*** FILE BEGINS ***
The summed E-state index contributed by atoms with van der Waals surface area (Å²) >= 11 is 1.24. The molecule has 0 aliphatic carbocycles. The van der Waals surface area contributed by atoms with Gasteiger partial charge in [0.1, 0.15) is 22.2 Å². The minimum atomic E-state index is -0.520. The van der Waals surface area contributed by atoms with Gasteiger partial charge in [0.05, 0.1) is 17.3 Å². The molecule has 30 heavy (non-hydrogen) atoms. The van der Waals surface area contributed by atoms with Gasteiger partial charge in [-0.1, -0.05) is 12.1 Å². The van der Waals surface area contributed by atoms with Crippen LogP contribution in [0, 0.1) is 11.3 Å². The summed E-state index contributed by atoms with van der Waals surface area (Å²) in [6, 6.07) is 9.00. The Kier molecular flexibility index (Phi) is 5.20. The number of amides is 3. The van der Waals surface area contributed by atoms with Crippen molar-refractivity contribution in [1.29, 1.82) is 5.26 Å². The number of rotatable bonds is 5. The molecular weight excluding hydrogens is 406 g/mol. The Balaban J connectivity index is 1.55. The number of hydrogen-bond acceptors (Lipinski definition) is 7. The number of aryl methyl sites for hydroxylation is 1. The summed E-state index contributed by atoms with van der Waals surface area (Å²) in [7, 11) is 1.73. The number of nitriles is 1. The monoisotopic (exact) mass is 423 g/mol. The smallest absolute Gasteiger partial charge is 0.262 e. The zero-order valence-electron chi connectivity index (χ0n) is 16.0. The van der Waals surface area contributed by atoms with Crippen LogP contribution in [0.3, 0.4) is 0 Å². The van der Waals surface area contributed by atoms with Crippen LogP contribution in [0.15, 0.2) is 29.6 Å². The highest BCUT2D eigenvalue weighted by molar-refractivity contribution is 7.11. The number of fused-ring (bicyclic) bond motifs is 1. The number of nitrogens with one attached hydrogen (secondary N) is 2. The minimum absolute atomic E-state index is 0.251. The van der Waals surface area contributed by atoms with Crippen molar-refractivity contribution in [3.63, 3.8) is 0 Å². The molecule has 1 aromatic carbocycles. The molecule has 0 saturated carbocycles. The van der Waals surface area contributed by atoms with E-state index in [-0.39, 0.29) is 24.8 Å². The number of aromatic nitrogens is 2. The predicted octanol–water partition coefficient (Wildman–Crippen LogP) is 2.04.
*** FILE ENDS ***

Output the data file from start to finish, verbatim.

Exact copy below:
The summed E-state index contributed by atoms with van der Waals surface area (Å²) >= 11 is 1.24. The molecule has 0 aliphatic carbocycles. The van der Waals surface area contributed by atoms with Gasteiger partial charge in [0.1, 0.15) is 22.2 Å². The minimum atomic E-state index is -0.520. The van der Waals surface area contributed by atoms with Gasteiger partial charge in [0.05, 0.1) is 17.3 Å². The molecule has 30 heavy (non-hydrogen) atoms. The van der Waals surface area contributed by atoms with Gasteiger partial charge in [-0.1, -0.05) is 12.1 Å². The van der Waals surface area contributed by atoms with Crippen LogP contribution in [0, 0.1) is 11.3 Å². The summed E-state index contributed by atoms with van der Waals surface area (Å²) in [6, 6.07) is 9.00. The Kier molecular flexibility index (Phi) is 5.20. The number of amides is 3. The van der Waals surface area contributed by atoms with Crippen molar-refractivity contribution in [1.29, 1.82) is 5.26 Å². The number of rotatable bonds is 5. The molecular weight excluding hydrogens is 406 g/mol. The Balaban J connectivity index is 1.55. The number of hydrogen-bond acceptors (Lipinski definition) is 7. The number of aryl methyl sites for hydroxylation is 1. The summed E-state index contributed by atoms with van der Waals surface area (Å²) in [7, 11) is 1.73. The number of nitriles is 1. The monoisotopic (exact) mass is 423 g/mol. The smallest absolute Gasteiger partial charge is 0.262 e. The zero-order valence-electron chi connectivity index (χ0n) is 16.0. The van der Waals surface area contributed by atoms with Crippen LogP contribution in [0.3, 0.4) is 0 Å². The van der Waals surface area contributed by atoms with Crippen LogP contribution in [0.15, 0.2) is 29.6 Å². The highest BCUT2D eigenvalue weighted by molar-refractivity contribution is 7.11. The number of fused-ring (bicyclic) bond motifs is 1. The number of nitrogens with one attached hydrogen (secondary N) is 2. The minimum absolute atomic E-state index is 0.251. The van der Waals surface area contributed by atoms with Crippen molar-refractivity contribution in [3.63, 3.8) is 0 Å². The molecule has 1 aromatic carbocycles. The molecule has 0 saturated carbocycles. The van der Waals surface area contributed by atoms with E-state index in [-0.39, 0.29) is 24.8 Å². The number of aromatic nitrogens is 2. The predicted octanol–water partition coefficient (Wildman–Crippen LogP) is 2.04.